If the rate of pay for peasant laborers is increasing in the countryside, the salaries of domestic workers in the cities is also on the rise. “Before, a domestic worker's was next to nothing. If she earned 300 lempiras (less than $21) a month she was considered well paid. But now, with the factories, nobody wants to work for this amount. Today the minimum is about 800 (about $55).”
For men as well as women, working in a factory is both more lucrative and more prestigious than working in the fields or in the kitchen. As one farmer explains, “In the fields, they work like dogs and earn next to nothing. So now they prefer the easier life of a factory worker. When they get fired from the factory and you try to offer them work, they're not interested. They'd rather lie around doing nothing. Also, they're ashamed about young girls seeing them with a machete.”

A new economy

The integration of young people into the factories has generated new businesses that profit off of their wages. For example, catalog companies have expanded their markets to include factory communities. Monthly catalogs circulate, offering clothing, perfumes, cosmetics and adornments. This is producing changes in the standards of beauty for both men and women. “I'm going on a diet, because I'm too fat. It would be great to have a body like the women in the catalogs.”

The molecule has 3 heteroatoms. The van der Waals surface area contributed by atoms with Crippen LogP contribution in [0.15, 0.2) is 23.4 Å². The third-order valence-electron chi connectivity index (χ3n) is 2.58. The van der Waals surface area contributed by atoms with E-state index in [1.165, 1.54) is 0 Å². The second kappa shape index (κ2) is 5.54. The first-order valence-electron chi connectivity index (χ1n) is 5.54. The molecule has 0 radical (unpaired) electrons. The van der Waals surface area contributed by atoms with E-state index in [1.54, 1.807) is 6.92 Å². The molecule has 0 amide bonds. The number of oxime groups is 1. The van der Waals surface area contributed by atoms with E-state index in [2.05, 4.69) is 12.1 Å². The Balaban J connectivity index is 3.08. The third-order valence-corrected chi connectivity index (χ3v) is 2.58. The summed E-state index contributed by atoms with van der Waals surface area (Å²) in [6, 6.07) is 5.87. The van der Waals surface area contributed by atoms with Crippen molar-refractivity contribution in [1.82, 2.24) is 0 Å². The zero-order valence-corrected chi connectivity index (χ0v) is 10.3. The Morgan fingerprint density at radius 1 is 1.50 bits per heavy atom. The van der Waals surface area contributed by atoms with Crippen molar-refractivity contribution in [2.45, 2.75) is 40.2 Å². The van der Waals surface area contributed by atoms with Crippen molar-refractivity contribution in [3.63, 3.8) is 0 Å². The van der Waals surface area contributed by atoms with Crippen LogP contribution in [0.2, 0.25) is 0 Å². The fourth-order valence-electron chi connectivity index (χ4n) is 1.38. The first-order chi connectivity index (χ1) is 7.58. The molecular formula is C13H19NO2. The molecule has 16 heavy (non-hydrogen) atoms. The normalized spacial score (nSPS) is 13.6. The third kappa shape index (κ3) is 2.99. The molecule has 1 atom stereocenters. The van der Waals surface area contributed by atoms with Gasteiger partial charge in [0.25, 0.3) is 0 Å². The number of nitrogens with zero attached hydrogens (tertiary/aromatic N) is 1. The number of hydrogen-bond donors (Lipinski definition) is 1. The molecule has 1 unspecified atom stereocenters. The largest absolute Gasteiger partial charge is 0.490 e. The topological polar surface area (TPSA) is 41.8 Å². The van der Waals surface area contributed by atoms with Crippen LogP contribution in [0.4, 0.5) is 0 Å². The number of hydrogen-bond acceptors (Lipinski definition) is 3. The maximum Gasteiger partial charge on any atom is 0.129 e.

At the same time, “needs” are being created that didn't exist before. “Juana bought this shampoo that she says leaves her hair very shiny, so a bunch of us ordered it to try it out.”
Both men and women worry about keeping up with the latest fashion, and when it comes to being stylish money is no object. This explains the advent of merchants who sell on credit. Some of them come from the community, and others from outside. They take the workers' orders, and charge double or triple the price of the item being ordered. “What counts is being in style. The money doesn't matter because you pay it off in weekly installments.”